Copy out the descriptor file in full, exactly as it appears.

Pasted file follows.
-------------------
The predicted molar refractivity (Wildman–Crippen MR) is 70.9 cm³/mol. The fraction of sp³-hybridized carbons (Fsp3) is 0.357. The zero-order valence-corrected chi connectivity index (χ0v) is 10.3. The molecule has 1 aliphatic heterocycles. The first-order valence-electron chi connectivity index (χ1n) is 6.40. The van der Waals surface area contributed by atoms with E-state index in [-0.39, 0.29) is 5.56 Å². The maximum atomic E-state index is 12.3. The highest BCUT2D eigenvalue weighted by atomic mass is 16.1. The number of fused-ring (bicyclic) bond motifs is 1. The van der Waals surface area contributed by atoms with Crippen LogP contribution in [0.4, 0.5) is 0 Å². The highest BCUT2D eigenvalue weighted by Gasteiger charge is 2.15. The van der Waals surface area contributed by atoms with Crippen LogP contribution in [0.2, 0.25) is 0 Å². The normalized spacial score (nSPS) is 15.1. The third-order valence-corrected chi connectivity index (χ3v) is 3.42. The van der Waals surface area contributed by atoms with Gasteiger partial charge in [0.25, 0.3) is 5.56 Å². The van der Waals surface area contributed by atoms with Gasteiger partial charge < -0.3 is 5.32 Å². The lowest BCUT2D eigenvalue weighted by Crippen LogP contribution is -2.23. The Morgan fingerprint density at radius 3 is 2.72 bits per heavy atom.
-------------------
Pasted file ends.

The predicted molar refractivity (Wildman–Crippen MR) is 70.9 cm³/mol. The fraction of sp³-hybridized carbons (Fsp3) is 0.357. The zero-order valence-corrected chi connectivity index (χ0v) is 10.3. The molecule has 1 aliphatic heterocycles. The first-order valence-electron chi connectivity index (χ1n) is 6.40. The van der Waals surface area contributed by atoms with E-state index in [-0.39, 0.29) is 5.56 Å². The maximum atomic E-state index is 12.3. The highest BCUT2D eigenvalue weighted by atomic mass is 16.1. The number of fused-ring (bicyclic) bond motifs is 1. The van der Waals surface area contributed by atoms with Crippen LogP contribution in [0.4, 0.5) is 0 Å². The highest BCUT2D eigenvalue weighted by Gasteiger charge is 2.15. The van der Waals surface area contributed by atoms with Crippen LogP contribution in [0.2, 0.25) is 0 Å². The normalized spacial score (nSPS) is 15.1. The third-order valence-corrected chi connectivity index (χ3v) is 3.42. The van der Waals surface area contributed by atoms with Gasteiger partial charge in [0.25, 0.3) is 5.56 Å². The van der Waals surface area contributed by atoms with Gasteiger partial charge < -0.3 is 5.32 Å². The lowest BCUT2D eigenvalue weighted by Crippen LogP contribution is -2.23. The Morgan fingerprint density at radius 3 is 2.72 bits per heavy atom.